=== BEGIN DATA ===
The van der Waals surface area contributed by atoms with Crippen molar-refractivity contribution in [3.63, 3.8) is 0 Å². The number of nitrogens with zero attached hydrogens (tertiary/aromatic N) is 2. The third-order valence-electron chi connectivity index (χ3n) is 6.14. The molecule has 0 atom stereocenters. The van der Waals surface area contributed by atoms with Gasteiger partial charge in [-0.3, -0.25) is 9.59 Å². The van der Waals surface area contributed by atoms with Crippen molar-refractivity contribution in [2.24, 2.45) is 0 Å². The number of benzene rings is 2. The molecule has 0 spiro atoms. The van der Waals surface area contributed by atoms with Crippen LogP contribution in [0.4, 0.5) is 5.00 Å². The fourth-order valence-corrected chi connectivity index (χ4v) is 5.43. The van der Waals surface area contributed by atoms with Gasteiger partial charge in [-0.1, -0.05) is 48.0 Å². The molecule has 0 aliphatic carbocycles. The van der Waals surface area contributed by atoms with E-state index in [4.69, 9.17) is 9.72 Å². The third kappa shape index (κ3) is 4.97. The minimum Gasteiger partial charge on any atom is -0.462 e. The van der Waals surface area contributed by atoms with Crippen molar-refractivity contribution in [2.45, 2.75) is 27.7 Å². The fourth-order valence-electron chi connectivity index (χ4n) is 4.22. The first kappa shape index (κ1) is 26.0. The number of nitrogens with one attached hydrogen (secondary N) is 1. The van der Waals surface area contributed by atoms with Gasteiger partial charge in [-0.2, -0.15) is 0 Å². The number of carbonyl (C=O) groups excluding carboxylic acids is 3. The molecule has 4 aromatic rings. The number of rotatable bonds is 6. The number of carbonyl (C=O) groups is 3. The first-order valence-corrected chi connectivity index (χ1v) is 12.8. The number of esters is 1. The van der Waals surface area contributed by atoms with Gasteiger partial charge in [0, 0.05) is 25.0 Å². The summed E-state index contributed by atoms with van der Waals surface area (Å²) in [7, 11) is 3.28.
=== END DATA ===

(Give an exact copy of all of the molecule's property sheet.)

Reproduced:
The van der Waals surface area contributed by atoms with Crippen molar-refractivity contribution in [3.63, 3.8) is 0 Å². The number of nitrogens with zero attached hydrogens (tertiary/aromatic N) is 2. The third-order valence-electron chi connectivity index (χ3n) is 6.14. The molecule has 0 atom stereocenters. The van der Waals surface area contributed by atoms with Gasteiger partial charge in [-0.3, -0.25) is 9.59 Å². The van der Waals surface area contributed by atoms with Crippen molar-refractivity contribution in [2.24, 2.45) is 0 Å². The number of benzene rings is 2. The molecule has 0 spiro atoms. The van der Waals surface area contributed by atoms with Crippen LogP contribution in [0.4, 0.5) is 5.00 Å². The fourth-order valence-corrected chi connectivity index (χ4v) is 5.43. The van der Waals surface area contributed by atoms with Gasteiger partial charge in [-0.1, -0.05) is 48.0 Å². The molecule has 0 aliphatic carbocycles. The van der Waals surface area contributed by atoms with E-state index in [4.69, 9.17) is 9.72 Å². The third kappa shape index (κ3) is 4.97. The minimum Gasteiger partial charge on any atom is -0.462 e. The van der Waals surface area contributed by atoms with Crippen molar-refractivity contribution in [2.45, 2.75) is 27.7 Å². The fourth-order valence-electron chi connectivity index (χ4n) is 4.22. The first kappa shape index (κ1) is 26.0. The number of nitrogens with one attached hydrogen (secondary N) is 1. The van der Waals surface area contributed by atoms with Gasteiger partial charge in [-0.2, -0.15) is 0 Å². The number of carbonyl (C=O) groups excluding carboxylic acids is 3. The molecule has 4 aromatic rings. The number of rotatable bonds is 6. The number of carbonyl (C=O) groups is 3. The first-order valence-corrected chi connectivity index (χ1v) is 12.8. The number of esters is 1. The van der Waals surface area contributed by atoms with Gasteiger partial charge in [0, 0.05) is 25.0 Å². The summed E-state index contributed by atoms with van der Waals surface area (Å²) in [7, 11) is 3.28.